Climate change increased the rainfall from Hurricane Ian by more than 10 percent, according to a new quick-fire analysis, as one of the most powerful storms ever to hit the United States devastated parts of Florida.
Ian "could be the deadliest hurricane in Florida history," President Joe Biden said after the storm brought ferocious winds, turned streets into churning rivers that swept away homes and left an unknown number of casualties.
According to a rapid and preliminary analysis, human-caused climate change increased the extreme rain that Ian unleashed by over 10 percent, U.S. scientists said.
"Climate change didn't cause the storm but it did cause it to be wetter," said Lawrence Berkeley National Laboratory's Michael Wehner, one of the scientists behind the new finding.
The researchers compared simulations of today's world — which has warmed nearly 1.2 degrees Celsius since pre-industrial times — with counterfactual simulations of a world without human-induced climate change.
Wehner said these were "conservative estimates," adding that while they are not peer reviewed, they are based on methods used in a study on the 2020 Atlantic hurricane season, which was published in April in the journal Nature Communication.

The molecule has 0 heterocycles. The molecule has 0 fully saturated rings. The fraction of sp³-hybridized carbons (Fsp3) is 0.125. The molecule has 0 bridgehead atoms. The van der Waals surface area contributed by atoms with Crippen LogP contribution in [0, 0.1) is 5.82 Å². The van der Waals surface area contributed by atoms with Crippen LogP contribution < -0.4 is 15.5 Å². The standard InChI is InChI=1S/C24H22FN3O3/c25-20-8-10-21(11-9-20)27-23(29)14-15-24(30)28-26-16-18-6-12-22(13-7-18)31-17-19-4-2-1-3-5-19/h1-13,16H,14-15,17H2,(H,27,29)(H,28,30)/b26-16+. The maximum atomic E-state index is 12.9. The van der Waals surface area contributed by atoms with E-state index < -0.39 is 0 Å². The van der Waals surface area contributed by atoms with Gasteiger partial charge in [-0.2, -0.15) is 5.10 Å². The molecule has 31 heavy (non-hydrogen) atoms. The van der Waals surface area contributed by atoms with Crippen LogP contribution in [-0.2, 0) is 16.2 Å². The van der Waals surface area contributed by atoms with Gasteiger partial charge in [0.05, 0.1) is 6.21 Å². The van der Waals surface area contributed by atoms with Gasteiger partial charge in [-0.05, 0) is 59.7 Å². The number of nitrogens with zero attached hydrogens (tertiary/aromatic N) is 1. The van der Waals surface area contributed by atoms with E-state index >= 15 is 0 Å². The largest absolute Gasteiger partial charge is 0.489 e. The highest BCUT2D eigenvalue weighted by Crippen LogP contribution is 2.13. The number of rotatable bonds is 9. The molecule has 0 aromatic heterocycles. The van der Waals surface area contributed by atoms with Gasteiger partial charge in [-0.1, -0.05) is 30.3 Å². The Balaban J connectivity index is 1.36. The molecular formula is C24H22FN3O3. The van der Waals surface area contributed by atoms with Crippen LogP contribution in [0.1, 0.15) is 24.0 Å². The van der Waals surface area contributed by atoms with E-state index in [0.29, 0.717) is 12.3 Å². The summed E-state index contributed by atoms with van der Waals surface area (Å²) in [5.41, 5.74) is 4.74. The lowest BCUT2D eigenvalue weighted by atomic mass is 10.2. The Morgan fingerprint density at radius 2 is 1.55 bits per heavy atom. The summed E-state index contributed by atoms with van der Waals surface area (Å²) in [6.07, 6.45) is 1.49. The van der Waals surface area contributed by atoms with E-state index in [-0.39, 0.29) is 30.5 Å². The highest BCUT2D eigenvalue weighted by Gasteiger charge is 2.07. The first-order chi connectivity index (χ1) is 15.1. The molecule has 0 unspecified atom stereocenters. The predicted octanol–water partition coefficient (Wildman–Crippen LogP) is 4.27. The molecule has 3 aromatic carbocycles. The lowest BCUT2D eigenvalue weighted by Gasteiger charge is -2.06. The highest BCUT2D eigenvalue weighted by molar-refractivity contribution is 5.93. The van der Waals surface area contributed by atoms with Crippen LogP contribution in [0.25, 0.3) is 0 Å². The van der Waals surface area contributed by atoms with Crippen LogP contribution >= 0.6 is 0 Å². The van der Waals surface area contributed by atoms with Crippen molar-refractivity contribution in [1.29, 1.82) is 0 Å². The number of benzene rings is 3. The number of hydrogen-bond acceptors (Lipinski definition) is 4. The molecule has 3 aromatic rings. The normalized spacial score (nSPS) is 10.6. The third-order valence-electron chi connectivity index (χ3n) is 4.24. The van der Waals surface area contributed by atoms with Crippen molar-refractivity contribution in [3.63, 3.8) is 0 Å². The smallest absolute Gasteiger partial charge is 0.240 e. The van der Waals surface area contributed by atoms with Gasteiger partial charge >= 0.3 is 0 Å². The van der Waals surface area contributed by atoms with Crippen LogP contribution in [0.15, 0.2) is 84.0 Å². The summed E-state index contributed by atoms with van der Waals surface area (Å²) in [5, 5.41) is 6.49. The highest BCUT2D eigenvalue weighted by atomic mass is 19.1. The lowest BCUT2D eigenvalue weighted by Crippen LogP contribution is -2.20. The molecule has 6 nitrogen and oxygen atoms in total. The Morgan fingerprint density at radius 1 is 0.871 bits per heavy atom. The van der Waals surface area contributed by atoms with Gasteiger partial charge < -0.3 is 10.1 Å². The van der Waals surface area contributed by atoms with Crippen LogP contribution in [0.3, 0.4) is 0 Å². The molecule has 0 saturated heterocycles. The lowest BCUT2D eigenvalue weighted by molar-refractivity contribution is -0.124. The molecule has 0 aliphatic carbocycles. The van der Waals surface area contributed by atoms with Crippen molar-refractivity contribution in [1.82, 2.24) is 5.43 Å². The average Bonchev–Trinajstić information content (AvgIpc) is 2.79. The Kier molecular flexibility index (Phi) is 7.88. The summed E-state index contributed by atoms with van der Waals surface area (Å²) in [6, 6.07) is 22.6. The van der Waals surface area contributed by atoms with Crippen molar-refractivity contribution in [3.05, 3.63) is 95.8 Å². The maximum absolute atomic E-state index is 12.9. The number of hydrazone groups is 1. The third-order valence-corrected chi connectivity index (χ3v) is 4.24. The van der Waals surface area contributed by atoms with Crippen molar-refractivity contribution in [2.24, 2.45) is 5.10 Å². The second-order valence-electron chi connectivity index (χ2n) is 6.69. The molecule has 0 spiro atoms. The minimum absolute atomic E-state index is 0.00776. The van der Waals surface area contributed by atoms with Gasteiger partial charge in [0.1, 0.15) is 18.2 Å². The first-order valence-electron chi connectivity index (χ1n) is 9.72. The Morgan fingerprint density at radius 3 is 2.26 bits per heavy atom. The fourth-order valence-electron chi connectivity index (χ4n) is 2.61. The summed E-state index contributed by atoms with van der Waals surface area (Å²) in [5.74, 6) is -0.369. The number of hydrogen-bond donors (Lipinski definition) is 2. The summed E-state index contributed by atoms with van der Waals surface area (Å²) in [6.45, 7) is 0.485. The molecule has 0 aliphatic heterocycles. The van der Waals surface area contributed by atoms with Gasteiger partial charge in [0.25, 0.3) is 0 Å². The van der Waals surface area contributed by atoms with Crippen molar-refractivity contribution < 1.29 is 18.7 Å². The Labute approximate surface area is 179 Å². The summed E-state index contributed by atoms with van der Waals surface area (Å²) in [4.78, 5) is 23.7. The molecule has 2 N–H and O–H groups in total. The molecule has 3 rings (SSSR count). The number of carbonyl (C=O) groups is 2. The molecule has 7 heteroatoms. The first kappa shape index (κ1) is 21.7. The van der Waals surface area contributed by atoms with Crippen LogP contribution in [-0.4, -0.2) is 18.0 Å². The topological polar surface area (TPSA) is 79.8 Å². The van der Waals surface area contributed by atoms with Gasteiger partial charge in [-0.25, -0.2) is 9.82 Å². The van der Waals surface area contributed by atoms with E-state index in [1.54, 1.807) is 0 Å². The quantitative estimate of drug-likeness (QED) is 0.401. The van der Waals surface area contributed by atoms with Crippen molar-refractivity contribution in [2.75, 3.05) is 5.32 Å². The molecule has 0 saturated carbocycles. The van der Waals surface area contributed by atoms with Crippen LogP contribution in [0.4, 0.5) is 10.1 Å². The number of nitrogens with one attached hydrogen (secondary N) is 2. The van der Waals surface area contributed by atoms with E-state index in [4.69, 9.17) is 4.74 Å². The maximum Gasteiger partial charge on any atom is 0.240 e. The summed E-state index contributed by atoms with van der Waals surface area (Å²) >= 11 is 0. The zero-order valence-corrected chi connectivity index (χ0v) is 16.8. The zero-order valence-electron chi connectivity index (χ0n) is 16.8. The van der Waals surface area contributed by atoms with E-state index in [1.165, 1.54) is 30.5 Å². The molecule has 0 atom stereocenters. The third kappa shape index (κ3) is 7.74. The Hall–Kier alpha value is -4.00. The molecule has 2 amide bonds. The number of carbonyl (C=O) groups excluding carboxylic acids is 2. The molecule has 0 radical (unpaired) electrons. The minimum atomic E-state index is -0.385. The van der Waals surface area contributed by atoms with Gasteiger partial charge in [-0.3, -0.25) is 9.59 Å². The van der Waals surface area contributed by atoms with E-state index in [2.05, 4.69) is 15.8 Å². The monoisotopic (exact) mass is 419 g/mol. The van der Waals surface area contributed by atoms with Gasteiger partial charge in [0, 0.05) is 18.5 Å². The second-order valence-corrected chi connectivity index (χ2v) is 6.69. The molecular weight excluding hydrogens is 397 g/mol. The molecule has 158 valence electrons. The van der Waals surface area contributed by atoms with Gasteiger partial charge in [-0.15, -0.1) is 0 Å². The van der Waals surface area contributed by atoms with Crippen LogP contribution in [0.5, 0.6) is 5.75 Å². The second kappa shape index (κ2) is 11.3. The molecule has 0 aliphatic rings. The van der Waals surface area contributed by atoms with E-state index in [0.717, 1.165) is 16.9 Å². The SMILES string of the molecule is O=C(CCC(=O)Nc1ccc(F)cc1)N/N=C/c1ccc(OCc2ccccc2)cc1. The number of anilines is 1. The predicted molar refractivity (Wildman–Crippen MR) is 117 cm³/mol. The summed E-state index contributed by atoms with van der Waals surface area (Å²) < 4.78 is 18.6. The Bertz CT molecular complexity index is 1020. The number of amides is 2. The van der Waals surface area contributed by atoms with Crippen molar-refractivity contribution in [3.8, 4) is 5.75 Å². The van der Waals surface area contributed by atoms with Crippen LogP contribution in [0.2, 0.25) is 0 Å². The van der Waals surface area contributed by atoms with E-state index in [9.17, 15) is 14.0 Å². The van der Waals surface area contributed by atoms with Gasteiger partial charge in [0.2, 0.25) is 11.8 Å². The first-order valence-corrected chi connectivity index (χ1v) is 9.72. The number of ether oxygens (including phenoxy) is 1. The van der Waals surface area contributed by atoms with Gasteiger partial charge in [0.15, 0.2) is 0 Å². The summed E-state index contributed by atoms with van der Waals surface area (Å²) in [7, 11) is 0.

Climate change from emissions of planet-heating greenhouse gases is warming the ocean's surface and increasing moisture in the atmosphere that fuels hurricanes.
Although the total number of tropical storms, or cyclones, may not increase, scientists say warming is whipping up more powerful cyclones with stronger winds and more precipitation.
"Human-caused climate change is affecting hurricanes in many ways including causing them to intensify faster, be stronger overall, and dump a lot more rain," tweeted climate scientist Katharine Hayhoe, who was not involved in the research.
For each degree Celsius of warming, scientists expect the water in the atmosphere to increase by around seven percent.
But Wehner said that his research found that storms are "more efficient" at turning the available moisture into rainfall.
Ian swept across Cuba Tuesday, downing the country's power network, before slamming into the Florida coast Wednesday as a strong Category 4 hurricane.
The National Hurricane Center said Thursday the then-Category 1 storm was expected to bring "life-threatening flooding, storm surge and strong winds" to the Carolinas.